(s0rry accidentally cut myself off)
......assets. Borrowers issued massive amounts of low grade debt to MLP's and M-REIT's all to create SPO's to fill this insatiable demand for yield, I call all this the QE BUBBLE. It encouraged mal-investment in oil production, oil transport, and other unproductive projects that will only make sense in a short horizon and would never get funded with massive issuance of low-grade debt at a very very low hurdle rate, remember the IRR of a project is a hurdle rate for the long term, 20-30 years not 1-3 years. You know how the housing bubble ended, this one will end too and not so nicely.
Loss of fiscal control will result in inflation, as the value of assets are very questionable when valued in real dollars, hence more dollar to purchase. Right now global bankers were playing a game of who can create the most psychotic variant of quantitative easing, Ben Bernanke's grotesque brainchild, which should lead to irretrievably destabilizing the global financial system once again. It was an incorrect understanding of the Phillips Curve which overlooked the relation between quantitative easing provokes neither inflation, neither unemployments, neither industrial production, nor real investment, nor consumption. The entire operation involves buying up income-producing bonds and replacing them with zero-interest money, the goal was to produce discomfort with the form in which investors are forced to hold their savings, which doesn't encourage people to save less, they just look for alternative forms of savings in more wildly distorted investment theme, such as MLP's in energy, Highly Levered Mortgage REIT's. etc/. So investors splurged into very SPECULATIVE/RISKY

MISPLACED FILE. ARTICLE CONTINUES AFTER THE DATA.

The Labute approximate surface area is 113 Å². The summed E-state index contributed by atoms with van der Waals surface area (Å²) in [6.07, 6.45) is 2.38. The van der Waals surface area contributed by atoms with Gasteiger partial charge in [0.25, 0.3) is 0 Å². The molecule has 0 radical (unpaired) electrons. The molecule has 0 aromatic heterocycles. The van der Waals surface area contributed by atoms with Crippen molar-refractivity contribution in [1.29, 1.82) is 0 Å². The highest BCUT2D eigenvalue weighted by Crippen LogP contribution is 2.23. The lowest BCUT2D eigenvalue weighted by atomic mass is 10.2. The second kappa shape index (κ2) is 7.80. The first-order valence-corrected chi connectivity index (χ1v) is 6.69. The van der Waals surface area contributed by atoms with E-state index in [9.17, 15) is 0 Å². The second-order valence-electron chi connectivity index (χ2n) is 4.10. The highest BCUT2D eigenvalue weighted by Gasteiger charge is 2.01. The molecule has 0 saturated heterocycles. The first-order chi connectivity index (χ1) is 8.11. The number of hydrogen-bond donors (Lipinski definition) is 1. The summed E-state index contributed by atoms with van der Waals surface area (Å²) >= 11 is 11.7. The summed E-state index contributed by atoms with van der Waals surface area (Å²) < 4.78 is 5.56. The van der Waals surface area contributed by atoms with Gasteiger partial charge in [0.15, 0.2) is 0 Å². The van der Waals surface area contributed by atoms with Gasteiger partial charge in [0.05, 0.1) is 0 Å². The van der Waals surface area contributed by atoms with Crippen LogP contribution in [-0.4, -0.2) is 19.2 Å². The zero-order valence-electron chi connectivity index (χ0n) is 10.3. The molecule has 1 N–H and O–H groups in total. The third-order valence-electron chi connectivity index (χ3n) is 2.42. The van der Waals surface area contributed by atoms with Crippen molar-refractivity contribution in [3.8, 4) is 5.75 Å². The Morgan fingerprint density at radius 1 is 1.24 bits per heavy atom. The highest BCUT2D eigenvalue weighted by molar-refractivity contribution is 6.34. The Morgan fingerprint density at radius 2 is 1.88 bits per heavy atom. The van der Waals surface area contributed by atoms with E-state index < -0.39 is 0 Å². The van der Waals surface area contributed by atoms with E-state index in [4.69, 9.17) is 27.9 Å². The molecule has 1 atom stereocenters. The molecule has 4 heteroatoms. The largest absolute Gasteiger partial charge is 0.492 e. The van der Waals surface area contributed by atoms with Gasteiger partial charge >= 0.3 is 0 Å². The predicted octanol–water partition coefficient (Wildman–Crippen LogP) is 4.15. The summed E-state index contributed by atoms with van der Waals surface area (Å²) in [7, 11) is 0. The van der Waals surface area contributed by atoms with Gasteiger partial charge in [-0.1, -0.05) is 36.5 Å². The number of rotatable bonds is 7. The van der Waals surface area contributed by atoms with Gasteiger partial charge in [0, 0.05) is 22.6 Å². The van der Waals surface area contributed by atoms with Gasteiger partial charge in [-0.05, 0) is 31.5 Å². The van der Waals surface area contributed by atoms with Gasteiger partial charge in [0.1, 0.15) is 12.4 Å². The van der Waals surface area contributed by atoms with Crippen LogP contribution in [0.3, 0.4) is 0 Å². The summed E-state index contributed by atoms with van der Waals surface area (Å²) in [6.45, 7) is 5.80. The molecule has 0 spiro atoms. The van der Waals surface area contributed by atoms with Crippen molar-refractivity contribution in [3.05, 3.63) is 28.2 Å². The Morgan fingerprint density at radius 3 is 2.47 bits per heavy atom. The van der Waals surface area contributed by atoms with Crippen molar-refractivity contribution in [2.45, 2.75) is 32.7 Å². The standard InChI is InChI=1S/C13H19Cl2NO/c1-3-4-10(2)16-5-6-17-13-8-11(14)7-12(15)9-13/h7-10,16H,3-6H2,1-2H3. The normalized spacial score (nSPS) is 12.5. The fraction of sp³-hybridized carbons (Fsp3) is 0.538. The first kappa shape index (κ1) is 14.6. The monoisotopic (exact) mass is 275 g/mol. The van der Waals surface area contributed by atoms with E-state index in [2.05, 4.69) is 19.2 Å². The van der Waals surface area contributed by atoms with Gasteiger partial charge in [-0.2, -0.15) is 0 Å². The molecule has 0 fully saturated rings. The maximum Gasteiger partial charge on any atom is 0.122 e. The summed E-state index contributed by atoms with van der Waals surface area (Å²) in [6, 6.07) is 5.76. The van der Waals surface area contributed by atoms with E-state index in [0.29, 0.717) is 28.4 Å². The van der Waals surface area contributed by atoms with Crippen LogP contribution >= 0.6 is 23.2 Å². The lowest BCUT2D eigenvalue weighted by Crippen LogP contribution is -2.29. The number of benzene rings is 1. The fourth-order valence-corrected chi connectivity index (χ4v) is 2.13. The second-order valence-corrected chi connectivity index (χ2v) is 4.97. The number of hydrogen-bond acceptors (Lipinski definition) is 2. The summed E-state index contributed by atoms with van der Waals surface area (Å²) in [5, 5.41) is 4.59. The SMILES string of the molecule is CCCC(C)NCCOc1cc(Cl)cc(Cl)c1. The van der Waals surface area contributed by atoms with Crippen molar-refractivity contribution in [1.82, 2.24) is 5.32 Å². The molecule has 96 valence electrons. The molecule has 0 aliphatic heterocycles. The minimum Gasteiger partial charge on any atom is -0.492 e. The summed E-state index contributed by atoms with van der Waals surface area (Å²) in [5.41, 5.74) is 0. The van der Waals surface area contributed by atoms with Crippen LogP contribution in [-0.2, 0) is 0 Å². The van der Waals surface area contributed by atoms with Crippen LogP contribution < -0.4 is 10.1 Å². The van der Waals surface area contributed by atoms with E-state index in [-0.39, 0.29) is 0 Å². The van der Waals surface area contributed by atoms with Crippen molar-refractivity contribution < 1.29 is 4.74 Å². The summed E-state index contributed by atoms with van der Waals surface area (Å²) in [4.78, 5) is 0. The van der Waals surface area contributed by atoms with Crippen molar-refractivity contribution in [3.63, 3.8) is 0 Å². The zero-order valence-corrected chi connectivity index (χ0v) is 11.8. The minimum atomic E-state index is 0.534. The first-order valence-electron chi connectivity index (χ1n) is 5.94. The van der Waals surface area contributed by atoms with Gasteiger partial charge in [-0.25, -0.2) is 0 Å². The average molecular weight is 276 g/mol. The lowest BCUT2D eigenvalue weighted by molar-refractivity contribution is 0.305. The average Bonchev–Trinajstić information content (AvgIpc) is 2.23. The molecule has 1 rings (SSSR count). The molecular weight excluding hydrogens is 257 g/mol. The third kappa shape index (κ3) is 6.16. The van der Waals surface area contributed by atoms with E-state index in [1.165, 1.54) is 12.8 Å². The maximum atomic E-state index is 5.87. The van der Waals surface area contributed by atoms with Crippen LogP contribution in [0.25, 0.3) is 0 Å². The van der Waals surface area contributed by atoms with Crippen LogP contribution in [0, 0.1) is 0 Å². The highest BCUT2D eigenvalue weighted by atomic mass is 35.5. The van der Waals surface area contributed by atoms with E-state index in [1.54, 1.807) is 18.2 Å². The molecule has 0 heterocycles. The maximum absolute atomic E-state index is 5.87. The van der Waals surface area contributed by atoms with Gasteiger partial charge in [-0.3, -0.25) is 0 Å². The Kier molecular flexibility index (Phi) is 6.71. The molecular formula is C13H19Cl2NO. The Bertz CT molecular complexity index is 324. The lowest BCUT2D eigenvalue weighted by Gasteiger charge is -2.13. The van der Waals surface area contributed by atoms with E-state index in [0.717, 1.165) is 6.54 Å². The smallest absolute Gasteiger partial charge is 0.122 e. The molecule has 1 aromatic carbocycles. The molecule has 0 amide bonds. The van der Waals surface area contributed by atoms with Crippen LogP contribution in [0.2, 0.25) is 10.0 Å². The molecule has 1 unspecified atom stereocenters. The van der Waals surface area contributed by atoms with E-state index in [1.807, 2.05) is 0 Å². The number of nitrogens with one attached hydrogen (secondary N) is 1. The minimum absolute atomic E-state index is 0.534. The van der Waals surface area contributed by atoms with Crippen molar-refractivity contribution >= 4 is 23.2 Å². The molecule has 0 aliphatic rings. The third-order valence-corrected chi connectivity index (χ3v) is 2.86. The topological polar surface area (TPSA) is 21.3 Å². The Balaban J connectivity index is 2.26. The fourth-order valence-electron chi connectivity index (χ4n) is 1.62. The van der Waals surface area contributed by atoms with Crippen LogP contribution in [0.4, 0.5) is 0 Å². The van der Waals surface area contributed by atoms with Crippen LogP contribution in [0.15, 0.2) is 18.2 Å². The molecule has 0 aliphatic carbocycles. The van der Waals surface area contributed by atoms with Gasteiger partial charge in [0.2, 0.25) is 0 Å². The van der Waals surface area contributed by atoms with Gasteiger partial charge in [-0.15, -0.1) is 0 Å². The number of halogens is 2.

Exactly how will inflation provoke a loss of fiscal control? Are you talking about the Govts or individuals? Are you talking hyper-inflation? Right now, without details on that, you sound like just another internet idiot.
I would like to be the first person of all the mortgage REIT message boards to introduce the subject of "REVERSE YIELD SPREAD" or "NEGATIVE YIELD SPREAD".
Unlike positive yield spread, which was popular during the FED distortion of "ZERO PERCENT" monetary policy, I would like to introduce the mortgage REIT message board community to negative yield spread.